Since the release of IBM WebSphere Portal 7, there have been a number of Portal EL beans exposed for access in your theme. EL beans are Java objects that can be used with the JSTL Expression Language. One of these objects, the AccessControlRuntimeModelBean, provides convenient access to the current access control permissions on a resource.

In the default Portal 8.0 theme, for example, you can find the following code stanza, which is used to determine whether or not a Help link should be shown in the UI. The snippet is in /themes/html/dynamicSpots/commonActions.jsp and it looks like this:

<%-- Help icon - only displayed for users with admin or editor role --%>
<portal-logic:if loggedIn="yes" line="1">
    <c:set var="admin" value="<%=com.ibm.portal.ac.data.RoleType.ADMIN%>"/>
    <c:if test="${wp.ac[wp.selectionModel.selected].hasPermission[admin]}">
        <a class="wpthemeHelp" href="javascript:void(0);" onclick="javascript:window.open('/wps/iehs/topic/com.ibm.wp.admin.help/admin/h_wp_admin_welcome.html','wpthemeHelp','width=800,height=600')" aria-label="<portal-fmt:text key="help.title" bundle="nls.commonUI"/>" aria-haspopup="true" role="button">
            <img src="${themeConfig['resources.modules.ibm.contextRoot']}/themes/html/dynamicSpots/icons/blank.gif" alt="">
            <span class="wpthemeAltText"><portal-fmt:text key="help.title" bundle="nls.commonUI"/></span>
        </a>
    </li>
    </c:if>
</portal-logic:if>

First, a JSTL variable, admin, is being set with the value of a RoleType constant representing the Administrator role. The AccessControlRuntimeModelBean is exposed as an EL bean called wp.ac, which has a hasPermission method that takes the RoleType as parameter. That’s the part, written in expression language, that looks like this:

${wp.ac[wp.selectionModel.selected].hasPermission[admin]}

So, you can use the same general stanza to check whether or not the current user is in a given role on a given resource.

Your Copy/Paste Template…

Here’s a general template you can use to copy/paste from. When replacing and , remember to eliminate the less-than and greater-than symbols.

<portal-logic:if loggedIn="yes">
    <c:if test="${wp.ac[wp.selectionModel.selected].hasPermission[<role_type_var>]}">
        ... render something ...
    </li>
</portal-logic:if>

And here’s a useful variation, which checks against a named portal page, rather than the currently selected page.

<portal-logic:if loggedIn="yes">
    <c:if test="${wp.ac[wp.navigationModel['uniquename']].hasPermission[<role_type_var>]}">
        ... render something ...
    </li>
</portal-logic:if>

Role Types:

The com.ibm.portal.ac.data.RoleType object shown above exposes the following RoleType constants:

  • ADMIN
  • SECURITY_ADMIN
  • DELEGATOR
  • CAN_RUN_AS_USER
  • MANAGER
  • EDITOR
  • MARKUP_EDITOR
  • CONTRIBUTOR
  • PRIVILEGED_USER
  • USER

Related Content

You may also be interested in another useful Portal EL Bean, which I describe in my post,How to Display User Attributes in a WebSphere Portal Theme.

See: Portal EL Beans in the WebSphere Portal Family wiki for a list of all the EL beans.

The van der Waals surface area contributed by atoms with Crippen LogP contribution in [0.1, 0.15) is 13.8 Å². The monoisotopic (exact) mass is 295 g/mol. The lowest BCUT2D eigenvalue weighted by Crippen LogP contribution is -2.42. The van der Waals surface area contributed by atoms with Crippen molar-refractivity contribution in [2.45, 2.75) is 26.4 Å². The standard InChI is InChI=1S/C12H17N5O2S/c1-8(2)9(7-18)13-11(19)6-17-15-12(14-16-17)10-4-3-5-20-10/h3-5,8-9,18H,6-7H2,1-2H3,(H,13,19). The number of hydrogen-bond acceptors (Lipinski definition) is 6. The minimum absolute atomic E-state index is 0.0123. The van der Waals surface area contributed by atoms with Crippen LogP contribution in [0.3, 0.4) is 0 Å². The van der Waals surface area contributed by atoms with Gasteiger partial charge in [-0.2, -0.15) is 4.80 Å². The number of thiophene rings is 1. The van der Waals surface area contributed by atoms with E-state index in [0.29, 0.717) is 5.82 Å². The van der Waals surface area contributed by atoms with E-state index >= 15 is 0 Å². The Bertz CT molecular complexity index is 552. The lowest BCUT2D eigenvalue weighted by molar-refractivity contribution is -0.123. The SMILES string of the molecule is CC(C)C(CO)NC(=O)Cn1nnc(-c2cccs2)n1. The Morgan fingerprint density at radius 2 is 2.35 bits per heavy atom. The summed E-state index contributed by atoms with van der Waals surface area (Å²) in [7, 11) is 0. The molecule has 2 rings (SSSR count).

Acknowledgements

Special thanks goes to Georgy Gobozov who provided information that improved the quality of this post. Georgy blogs about Android and WebSphere Portal development, among other things (in both Russian and English) on his weblog, Блоггг.

XMLAccess samples

WebSphere Portal LogoXMLAccess is a command-line utility for exporting and importing various portal configuration settings in an XML format. The utility takes an XML file as input and produces an XML file, which is the results of the input. It’s a very common way of moving configuration settings from one environment to another. On the portal file system, there are number of useful samples, which can be used as-is or a basis for creating your own scripts. Following is a list of the available XMLAccess samples. I wanted to list these on my blog because it’s often more convenient to check them here than on the actual server file system.

XMLAccess samples

Found in <PortalServer-root>/doc/xml-samples.
(list made from samples found in IBM WebSphere Portal version 8)

ActivatePortlet.xml
CleanSystemSlots.xml
CleanupUsers.xml
ClonePortlet.xml
CopyPage.xml
CreateAnalyticsTags.xml
CreateApplicationFolder.xml
CreateCsaPage.xml
CreateFilter.xml
CreateLanguage.xml
CreateLegacyPage.xml
CreatePage.xml
CreatePageFromTemplate.xml
CreatePageFromZip.xml
CreateTagsAndRatings.xml
CreateTemplateFolder.xml
CreateUrl.xml
CreateUser.xml
CreateWSRPProducer.xml
DeleteAnalyticsTags.xml
DeleteFilter.xml
DeletePage.xml
DeletePortlet.xml
DeleteTagsAndRatings.xml
DeleteUser.xml
DeployPortlet.xml
DeployTheme.xml
DeployThemeFromWebModule.xml
Export.xml
ExportAllPolicyNodes.xml
ExportAllPortlets.xml
ExportAllUsers.xml
ExportAnalyticsTags.xml
ExportIncludingOrphanedData.xml
ExportManagedPagesRelease.xml
ExportPage.xml
ExportPageResult.xml
ExportPortletAndPage.xml
ExportPortletAndStaticPage.xml
ExportRelease.xml
ExportStaticPage.xml
ExportSubTree.xml
ExportTagsAndRatings.xml
ExportTasks.xml
ExportThemesAndSkins.xml
ExportUserResource.xml
ExportWSRPCustomizedPortletInstances.xml
ExportWSRPProducer.xml